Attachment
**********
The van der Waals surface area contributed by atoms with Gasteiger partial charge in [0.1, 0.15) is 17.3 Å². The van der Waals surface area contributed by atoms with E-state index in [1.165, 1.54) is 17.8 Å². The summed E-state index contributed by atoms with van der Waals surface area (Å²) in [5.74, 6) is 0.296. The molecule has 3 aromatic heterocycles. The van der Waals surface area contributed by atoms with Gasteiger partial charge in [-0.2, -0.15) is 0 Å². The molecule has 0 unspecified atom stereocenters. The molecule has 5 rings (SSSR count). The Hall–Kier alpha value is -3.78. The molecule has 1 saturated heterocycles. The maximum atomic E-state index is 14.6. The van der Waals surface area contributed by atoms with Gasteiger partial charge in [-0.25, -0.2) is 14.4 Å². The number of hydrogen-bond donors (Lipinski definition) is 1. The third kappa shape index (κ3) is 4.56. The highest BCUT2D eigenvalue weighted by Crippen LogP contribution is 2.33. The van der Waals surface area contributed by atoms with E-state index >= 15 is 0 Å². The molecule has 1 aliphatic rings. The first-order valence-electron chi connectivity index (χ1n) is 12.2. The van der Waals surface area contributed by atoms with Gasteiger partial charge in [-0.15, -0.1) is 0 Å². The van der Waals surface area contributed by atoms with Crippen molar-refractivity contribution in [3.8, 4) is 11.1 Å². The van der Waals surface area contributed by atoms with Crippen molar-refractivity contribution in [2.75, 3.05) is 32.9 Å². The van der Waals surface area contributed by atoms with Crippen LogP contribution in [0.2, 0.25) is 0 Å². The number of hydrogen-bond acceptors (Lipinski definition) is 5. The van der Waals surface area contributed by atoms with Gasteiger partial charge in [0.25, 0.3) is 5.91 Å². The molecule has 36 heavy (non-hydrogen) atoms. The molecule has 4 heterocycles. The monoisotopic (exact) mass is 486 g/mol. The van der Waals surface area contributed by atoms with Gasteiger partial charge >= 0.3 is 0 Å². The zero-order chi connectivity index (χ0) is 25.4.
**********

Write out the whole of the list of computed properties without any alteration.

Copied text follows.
The van der Waals surface area contributed by atoms with Gasteiger partial charge in [0.1, 0.15) is 17.3 Å². The van der Waals surface area contributed by atoms with E-state index in [1.165, 1.54) is 17.8 Å². The summed E-state index contributed by atoms with van der Waals surface area (Å²) in [5.74, 6) is 0.296. The molecule has 3 aromatic heterocycles. The van der Waals surface area contributed by atoms with Gasteiger partial charge in [-0.2, -0.15) is 0 Å². The molecule has 0 unspecified atom stereocenters. The molecule has 5 rings (SSSR count). The Hall–Kier alpha value is -3.78. The molecule has 1 saturated heterocycles. The maximum atomic E-state index is 14.6. The van der Waals surface area contributed by atoms with Gasteiger partial charge in [-0.25, -0.2) is 14.4 Å². The number of hydrogen-bond donors (Lipinski definition) is 1. The third kappa shape index (κ3) is 4.56. The highest BCUT2D eigenvalue weighted by Crippen LogP contribution is 2.33. The van der Waals surface area contributed by atoms with E-state index >= 15 is 0 Å². The molecule has 1 aliphatic rings. The first-order valence-electron chi connectivity index (χ1n) is 12.2. The van der Waals surface area contributed by atoms with Gasteiger partial charge in [-0.15, -0.1) is 0 Å². The van der Waals surface area contributed by atoms with Crippen molar-refractivity contribution in [3.8, 4) is 11.1 Å². The van der Waals surface area contributed by atoms with Crippen molar-refractivity contribution in [2.75, 3.05) is 32.9 Å². The van der Waals surface area contributed by atoms with Crippen LogP contribution in [0.2, 0.25) is 0 Å². The number of hydrogen-bond acceptors (Lipinski definition) is 5. The van der Waals surface area contributed by atoms with Gasteiger partial charge in [0.25, 0.3) is 5.91 Å². The molecule has 36 heavy (non-hydrogen) atoms. The molecule has 4 heterocycles. The monoisotopic (exact) mass is 486 g/mol. The van der Waals surface area contributed by atoms with Gasteiger partial charge >= 0.3 is 0 Å². The zero-order chi connectivity index (χ0) is 25.4.